Over the last few months we have been switching out our bulbs from the incandescent to energy efficient bulbs. I wrote 2 months ago that we all needed to start doing this because things were about to change! I told you about the legislative changes coming in January. January is now here! I can’t believe it! But that means that changes are now in effect. What does that mean for you and me?
That was the BIG question! I wanted to be more informed and I wanted to help you with the new changes as well. I partnered with GE to do an experiment to learn a little more about our new choices. As a part of my partnership I received coupons for the GE light bulbs for this project. This project idea and all opinions posted about my GE Lighting experience are my own. Here is a recap of the changes in Lighting Legislation.
Our Lighting Experiment
When I told the kids what we were doing they were so excited! My daughter, who is in first grade, really got into it. We had a lot of options and ideas about deciding which ones were the best and what is the difference between them all. We were ready to start our home science experiment.
First things first, go shopping! I recommend shopping with your son/daughter and show them the options. Show them the soon to be old options and the new options. We choose 3 different bulbs and the items needed to build a science project board. It was overwhelming shopping but it was a great learning experience for us all.
- GE energy-efficient Reveal 60W replacement
- GE energy-efficient soft white 60W replacement
- GE energy smart CFL spiral® 60W replacement
- Elmers Tri Fold Board
- Letter or markers
- Ruler/ Tape Measure
- Standard Thermometer
- 3 lamps
- Do all energy efficient bulbs produce the same kind of light?
- Do all energy efficient bulbs produce the same amount of heat?
Possible Hypotheses from a 3 and 6 year old:
- They all produce the same amount of light.
- They do not produce the same amount of light.
- They all produce a different levels of heat.
- They do not produce the same level of heat.
- Have an adult place each bulb into the each lamp and turn them on.
- Observe the light that is produced from each lamp.
- Hold a thermometer three inches above each bulb for one minute and record the temperature as well as the length of time the light has been on.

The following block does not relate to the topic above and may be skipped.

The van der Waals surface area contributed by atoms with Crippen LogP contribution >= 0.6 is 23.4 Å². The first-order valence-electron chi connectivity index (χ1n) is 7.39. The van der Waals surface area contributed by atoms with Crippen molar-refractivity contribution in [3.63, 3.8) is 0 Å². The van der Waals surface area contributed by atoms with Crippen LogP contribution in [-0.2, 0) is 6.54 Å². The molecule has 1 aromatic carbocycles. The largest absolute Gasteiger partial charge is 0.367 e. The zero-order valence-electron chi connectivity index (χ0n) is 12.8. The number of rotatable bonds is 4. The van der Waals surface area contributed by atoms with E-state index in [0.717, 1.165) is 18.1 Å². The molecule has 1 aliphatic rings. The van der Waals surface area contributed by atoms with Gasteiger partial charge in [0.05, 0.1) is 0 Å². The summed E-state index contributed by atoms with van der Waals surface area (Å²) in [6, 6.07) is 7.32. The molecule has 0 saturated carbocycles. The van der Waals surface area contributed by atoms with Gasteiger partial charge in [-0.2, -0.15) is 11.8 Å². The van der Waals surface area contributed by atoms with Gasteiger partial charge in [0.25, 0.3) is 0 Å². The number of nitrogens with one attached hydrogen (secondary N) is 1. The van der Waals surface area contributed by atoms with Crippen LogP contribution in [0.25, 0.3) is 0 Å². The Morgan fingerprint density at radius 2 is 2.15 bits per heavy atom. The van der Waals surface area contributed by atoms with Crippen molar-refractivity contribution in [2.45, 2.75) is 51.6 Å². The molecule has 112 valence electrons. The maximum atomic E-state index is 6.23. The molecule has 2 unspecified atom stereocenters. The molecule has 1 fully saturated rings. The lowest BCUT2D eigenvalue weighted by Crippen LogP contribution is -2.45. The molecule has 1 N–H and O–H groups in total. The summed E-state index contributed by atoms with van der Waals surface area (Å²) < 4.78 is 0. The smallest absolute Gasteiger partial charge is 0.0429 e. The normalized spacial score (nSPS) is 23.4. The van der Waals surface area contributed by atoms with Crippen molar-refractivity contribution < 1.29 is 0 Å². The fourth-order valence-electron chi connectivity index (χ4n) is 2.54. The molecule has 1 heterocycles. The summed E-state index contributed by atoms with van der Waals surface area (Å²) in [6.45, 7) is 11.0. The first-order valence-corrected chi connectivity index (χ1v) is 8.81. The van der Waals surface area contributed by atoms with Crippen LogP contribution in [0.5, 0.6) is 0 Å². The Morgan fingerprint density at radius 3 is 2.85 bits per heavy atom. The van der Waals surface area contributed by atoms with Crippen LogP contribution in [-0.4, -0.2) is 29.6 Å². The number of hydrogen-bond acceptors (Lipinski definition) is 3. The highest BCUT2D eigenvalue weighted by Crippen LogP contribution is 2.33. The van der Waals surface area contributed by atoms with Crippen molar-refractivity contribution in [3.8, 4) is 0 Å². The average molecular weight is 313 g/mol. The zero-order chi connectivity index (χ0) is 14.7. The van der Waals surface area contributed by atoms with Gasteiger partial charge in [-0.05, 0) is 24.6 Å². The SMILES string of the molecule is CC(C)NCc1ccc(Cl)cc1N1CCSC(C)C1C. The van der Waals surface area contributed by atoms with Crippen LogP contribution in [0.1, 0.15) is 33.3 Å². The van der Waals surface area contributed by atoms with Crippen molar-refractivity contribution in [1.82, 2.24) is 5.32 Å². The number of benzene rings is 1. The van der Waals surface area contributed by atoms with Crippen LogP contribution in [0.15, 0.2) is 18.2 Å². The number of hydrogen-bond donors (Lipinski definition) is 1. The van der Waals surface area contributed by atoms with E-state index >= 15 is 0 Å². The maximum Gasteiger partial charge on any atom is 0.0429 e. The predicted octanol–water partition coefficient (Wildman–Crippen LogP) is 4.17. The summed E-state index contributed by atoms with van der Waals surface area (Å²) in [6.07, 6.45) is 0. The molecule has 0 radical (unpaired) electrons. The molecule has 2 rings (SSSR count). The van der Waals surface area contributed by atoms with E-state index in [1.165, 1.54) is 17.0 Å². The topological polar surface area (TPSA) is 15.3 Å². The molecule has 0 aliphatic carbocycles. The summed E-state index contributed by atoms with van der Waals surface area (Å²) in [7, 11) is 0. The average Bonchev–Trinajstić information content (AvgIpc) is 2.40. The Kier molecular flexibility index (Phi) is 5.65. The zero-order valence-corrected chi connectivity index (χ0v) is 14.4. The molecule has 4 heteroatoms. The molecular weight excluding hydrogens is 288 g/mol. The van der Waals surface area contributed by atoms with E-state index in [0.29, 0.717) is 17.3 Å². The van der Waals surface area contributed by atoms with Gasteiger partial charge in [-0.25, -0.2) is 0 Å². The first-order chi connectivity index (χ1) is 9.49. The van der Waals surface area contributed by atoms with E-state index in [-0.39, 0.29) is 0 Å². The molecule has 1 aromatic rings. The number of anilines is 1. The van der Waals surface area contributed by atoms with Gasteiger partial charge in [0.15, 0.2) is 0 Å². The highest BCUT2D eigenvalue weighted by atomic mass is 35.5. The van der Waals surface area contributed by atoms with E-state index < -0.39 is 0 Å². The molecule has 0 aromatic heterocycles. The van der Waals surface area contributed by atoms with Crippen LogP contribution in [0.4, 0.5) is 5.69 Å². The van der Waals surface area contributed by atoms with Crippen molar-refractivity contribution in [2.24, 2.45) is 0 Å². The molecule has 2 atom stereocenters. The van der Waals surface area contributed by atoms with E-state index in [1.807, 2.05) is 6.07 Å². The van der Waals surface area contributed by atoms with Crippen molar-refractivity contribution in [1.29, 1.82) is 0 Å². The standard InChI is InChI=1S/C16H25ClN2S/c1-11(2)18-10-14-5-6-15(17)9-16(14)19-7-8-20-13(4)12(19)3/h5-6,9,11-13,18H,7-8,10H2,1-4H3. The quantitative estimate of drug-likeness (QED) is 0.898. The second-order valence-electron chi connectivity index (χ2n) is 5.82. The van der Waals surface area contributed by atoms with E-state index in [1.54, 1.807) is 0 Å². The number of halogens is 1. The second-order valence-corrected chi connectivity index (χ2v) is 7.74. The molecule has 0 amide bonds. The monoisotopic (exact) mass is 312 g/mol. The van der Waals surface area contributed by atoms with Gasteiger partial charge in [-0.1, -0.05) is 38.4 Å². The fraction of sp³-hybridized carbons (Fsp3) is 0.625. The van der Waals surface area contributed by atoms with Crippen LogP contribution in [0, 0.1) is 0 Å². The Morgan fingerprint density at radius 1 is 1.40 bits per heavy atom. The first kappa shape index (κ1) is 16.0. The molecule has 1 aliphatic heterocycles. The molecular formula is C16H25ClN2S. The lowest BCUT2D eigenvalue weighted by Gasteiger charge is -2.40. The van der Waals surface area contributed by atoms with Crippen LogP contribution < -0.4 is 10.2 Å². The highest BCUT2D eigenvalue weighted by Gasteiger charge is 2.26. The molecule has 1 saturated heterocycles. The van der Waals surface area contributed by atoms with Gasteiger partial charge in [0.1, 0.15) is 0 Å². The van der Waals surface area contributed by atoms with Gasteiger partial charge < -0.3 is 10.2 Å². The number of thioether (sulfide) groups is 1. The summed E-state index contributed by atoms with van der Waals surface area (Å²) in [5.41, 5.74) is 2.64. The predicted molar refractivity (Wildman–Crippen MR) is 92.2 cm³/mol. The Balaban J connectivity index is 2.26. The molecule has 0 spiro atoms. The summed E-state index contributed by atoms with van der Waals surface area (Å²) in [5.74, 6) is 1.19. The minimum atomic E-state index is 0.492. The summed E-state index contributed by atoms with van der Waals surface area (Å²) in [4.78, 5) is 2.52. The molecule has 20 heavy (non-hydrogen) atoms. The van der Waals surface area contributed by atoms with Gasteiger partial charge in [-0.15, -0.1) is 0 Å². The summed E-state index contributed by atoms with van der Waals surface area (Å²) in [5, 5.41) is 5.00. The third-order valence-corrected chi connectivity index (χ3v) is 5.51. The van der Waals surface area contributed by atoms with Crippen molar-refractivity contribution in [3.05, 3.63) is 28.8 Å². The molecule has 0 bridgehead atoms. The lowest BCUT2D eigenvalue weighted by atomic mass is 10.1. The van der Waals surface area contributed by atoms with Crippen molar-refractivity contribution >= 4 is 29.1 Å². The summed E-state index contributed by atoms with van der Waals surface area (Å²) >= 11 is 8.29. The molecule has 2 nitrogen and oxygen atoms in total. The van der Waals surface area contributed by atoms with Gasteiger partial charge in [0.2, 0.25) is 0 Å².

- Leave the lights on for an extended period of time. At different times repeat steps 2 and 3. Has the light changed? Has the temperature changed? Record all the information and the time.
It was fun checking back each day to check the look and temperature. Each day we recorded the temperature of all 3. We also would make a note of how they looked. We all agreed we liked the soft look.
Results: What did we discover?
We took the temps of all three over the 2 month period and got an average. The temperature was a great indication of how much heat the bulb let off, how much energy it used and how hot it made the room. There was a very clear winner and loser!
The Winner is GE GE energy-efficient Reveal 60W replacement with an average temp of 91.7!
Each day as we checked the same bulb stood out to us as being the softest. We really liked the glow it gave. It is the look I would like throughout the whole house. I prefer the soft white over the yellowish glow.
Our favorite was the GE energy-efficient soft white 60W replacement!
This week we prepared an awesome display board to show off our results.
Changes in your home:
Now that you have seen our Light Bulb Science Experiment results what do you think? Which would you choose? Does the temperature or glow mater to you? Be sure and visit GE on Facebook and Twitter for all the latest in news, savings and technology.
“I am a member of the Collective Bias® Social Fabric® Community. This shop has been compensated as part of a social shopper insights study for Collective Bias™ and GE Lighting #CBias #SocialFabric